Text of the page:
Well, one learns something new every day. I was just skeptical as I have seen people here spray the bejesus out of small farms of veggies and such, and my experience in the ol country is what you describe, death from the sky. And you really do not want to know what is taught to people in agricultural colleges… I mean, there are laws promoting practices that can make your hair stand on end. Yet, it is either as you say, modernity or protecting transnationals.
And yes, fungus is why they do not allow plantains to be planted here, I’m told.
Finley, but, isn’t Taiwan’s rainwater acid rain, ie, full of pollutants?
I know. That’s what really makes me angry. Unscientific bullshit enshrined in law. It’s absolutely bloody ridiculous. Getting lawyers and economists to write laws about farming is like hiring a circus juggler to tile your bathroom. It’s mad, but virtually everyone is doing it.
It sort of depends. A typical catchment system will auto-flush the first few litres. That’s going to get rid of (most of) the dross on your catchment area, and reduce the dissolved pollution (which will tail off somewhat as the rain continues). Rain is like a box of chocolates - you never know what you’re going to get. So a post-filter stage is essential, preferably a slow sand filter to catch bacterial contamination (and some pollutants) followed by an ordinary reverse-osmosis system. The modern ones are reasonably priced (maybe a couple of weeks’ salary for a third-world labourer) and very good. Also, of course, the air out in the boonies tends to be fairly unpolluted … except when the banana sprayers are flying, I guess …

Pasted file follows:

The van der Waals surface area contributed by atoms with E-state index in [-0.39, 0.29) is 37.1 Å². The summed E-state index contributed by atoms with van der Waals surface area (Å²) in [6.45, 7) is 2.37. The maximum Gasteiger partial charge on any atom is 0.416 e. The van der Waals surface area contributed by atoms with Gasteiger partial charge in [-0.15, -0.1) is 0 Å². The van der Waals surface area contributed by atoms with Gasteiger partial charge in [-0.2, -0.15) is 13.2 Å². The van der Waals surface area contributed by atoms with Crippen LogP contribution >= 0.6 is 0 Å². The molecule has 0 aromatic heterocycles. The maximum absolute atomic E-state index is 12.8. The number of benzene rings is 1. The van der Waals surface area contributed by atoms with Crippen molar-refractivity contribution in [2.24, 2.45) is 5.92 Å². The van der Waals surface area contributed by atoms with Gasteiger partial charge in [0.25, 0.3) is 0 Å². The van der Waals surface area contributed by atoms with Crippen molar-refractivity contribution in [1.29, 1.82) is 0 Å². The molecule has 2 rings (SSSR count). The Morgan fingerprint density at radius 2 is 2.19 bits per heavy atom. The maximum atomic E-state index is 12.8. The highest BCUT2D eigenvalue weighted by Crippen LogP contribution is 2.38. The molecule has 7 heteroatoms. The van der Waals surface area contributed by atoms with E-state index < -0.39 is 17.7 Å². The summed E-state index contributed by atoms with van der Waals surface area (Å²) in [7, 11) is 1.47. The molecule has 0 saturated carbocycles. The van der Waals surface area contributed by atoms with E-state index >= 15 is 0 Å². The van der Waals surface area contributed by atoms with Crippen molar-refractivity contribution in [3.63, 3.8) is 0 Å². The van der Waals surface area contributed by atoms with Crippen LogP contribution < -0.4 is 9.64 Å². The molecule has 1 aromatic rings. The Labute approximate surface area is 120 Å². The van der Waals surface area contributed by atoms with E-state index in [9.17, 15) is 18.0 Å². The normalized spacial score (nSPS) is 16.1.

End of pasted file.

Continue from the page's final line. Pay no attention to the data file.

Remember it is the bananas, the pineapples, any export oriented massive sale item… virtually every crop I know of in the lowlands. One has to be grateful of those far out places, especially in the mountains, out of reach, in the boonies, practically organic out of need as small farmers can’t afford the chemicals. Unless the Government gives it to them as a gift…
I remember Housecat told us the doctor scolded her for not taking the amniotic test using the words: you do not care to give birth to a monster. My first thought was “that doctor is a drama queen”, and the second “gee, if they have such high incidence of birth defects to warrant such passion, shouldn’t they like look at the causes instead? prevent rather than get rid of defective products? It’s a kid, for Pete’s sake!”.
I think I had read somewhere the incidence of Down’s is one in 50 over 35. If you are already at risk of altered chromosomes in China, the numbers must be higher still. Can’t help but think what the crap in the air, water and food is doing to our bodies, even at chromosome level. No wonder we can’t have kids.